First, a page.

British ISPs, Music Companies Enter Serious Negotiations

British Music Industry Reaches Record $5.8 Billion in 2017
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In recent years, the issue of online piracy has been a major concern for music industry executives and government officials worldwide. The situation in the UK is no different, and there have been growing calls for ISPs and music rights holders to come up with a solution to the problem.

According to numerous executive sources in London, serious negotiations are now taking place between British ISPs and music rights holders. These talks are being motivated by pressure from legislators, who have threatened to enact their own measures to resolve massive piracy issues if the industries cannot devise their own solutions.

“The British government just put a gun to our head,” one top-level executive bluntly told Digital Music News. The stepped-up pressure follows earlier threats by the British government, including a previously-imposed April 2009 deadline for hammering a solution. But according to one source, legislators are upping their timetables, and intensifying the threat of an outside resolution.

The negotiations have been given added urgency by the fact that the music industry has been hit hard by the decline in physical sales of music and the rise of digital music piracy. In recent years, illegal file-sharing has become increasingly prevalent, with many people downloading music for free from sites like The Pirate Bay and other similar platforms.

The music industry has been calling on ISPs to take a more proactive role in preventing piracy by blocking access to known pirate sites. However, ISPs have been reluctant to take this step, arguing that it is not their responsibility to police the internet.

Despite this, there are signs that progress is being made in the negotiations between the two sides. According to one executive, “A market solution is always going to be better because you have something to control. Once it’s a government solution, you are just a child.”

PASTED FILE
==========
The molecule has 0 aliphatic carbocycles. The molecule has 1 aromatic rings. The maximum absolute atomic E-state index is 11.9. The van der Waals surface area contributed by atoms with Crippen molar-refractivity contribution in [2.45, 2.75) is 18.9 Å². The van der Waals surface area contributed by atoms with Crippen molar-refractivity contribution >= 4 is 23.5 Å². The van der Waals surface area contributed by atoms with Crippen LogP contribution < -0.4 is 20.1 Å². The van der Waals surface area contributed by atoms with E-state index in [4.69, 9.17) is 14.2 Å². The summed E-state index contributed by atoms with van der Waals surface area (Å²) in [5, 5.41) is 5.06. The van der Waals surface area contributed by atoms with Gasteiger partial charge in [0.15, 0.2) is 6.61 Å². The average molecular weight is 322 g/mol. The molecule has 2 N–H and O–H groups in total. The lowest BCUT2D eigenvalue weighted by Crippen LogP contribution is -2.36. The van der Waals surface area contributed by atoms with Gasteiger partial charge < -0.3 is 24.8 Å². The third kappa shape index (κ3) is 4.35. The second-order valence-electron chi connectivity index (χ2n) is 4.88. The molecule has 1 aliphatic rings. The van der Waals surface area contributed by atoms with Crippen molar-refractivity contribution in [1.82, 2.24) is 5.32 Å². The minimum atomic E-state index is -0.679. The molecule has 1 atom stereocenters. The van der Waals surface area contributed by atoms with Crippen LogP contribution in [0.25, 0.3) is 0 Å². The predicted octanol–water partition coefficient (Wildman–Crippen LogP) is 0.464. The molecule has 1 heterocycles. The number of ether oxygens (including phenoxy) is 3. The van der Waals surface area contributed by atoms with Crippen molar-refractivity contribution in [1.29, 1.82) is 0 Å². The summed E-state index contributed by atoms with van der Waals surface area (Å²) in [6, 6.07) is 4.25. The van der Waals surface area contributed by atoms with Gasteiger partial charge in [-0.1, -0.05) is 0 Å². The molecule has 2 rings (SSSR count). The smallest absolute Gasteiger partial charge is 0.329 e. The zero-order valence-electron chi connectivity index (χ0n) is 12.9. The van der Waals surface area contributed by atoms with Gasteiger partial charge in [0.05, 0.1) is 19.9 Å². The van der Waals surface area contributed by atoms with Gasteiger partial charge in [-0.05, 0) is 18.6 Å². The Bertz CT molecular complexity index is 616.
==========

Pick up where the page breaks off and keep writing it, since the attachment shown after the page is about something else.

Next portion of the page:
The negotiations were the focus of much discussion at the recent London Calling industry conference, which brings together labels, publishers, rights societies, artists, managers, and everyone in-between. Sources at the conference were unable to provide details of specific meetings, but it is understood that negotiations have been decentralized, with all of the ISPs meeting with the rights holders.

One of the key figures in the negotiations is Andy Burnham, Culture Secretary and Labour Member of Parliament. Another important player is Feargal Sharkey, a former pop star who is currently chief executive of British Music Rights (BMR), an organization that represents more than 50,000 composers and publishers.

Sharkey offered tentative optimism on the discussions at London Calling. “At this moment, I am completely optimistic,” Sharkey said. “Three months ago these guys wouldn’t even get into the same room.” Participating ISPs include Tiscali, Carphone Warehouse, Virgin, and BT, according to another source.

The involvement of rights societies in the negotiations remains unclear, although it is believed that they are playing a role. “Presumably the societies are involved, though I am not sure of the extent of their involvement,” a fourth source noted while pointing to the presence of higher-level decision-makers within all of the negotiations.

Overall, it seems that progress is being made in the negotiations between British ISPs and music rights holders. While there are still many unanswered questions, the fact that the two sides are talking is a positive step forward in the fight against online piracy.

Report by publisher Paul Resnikoff in London.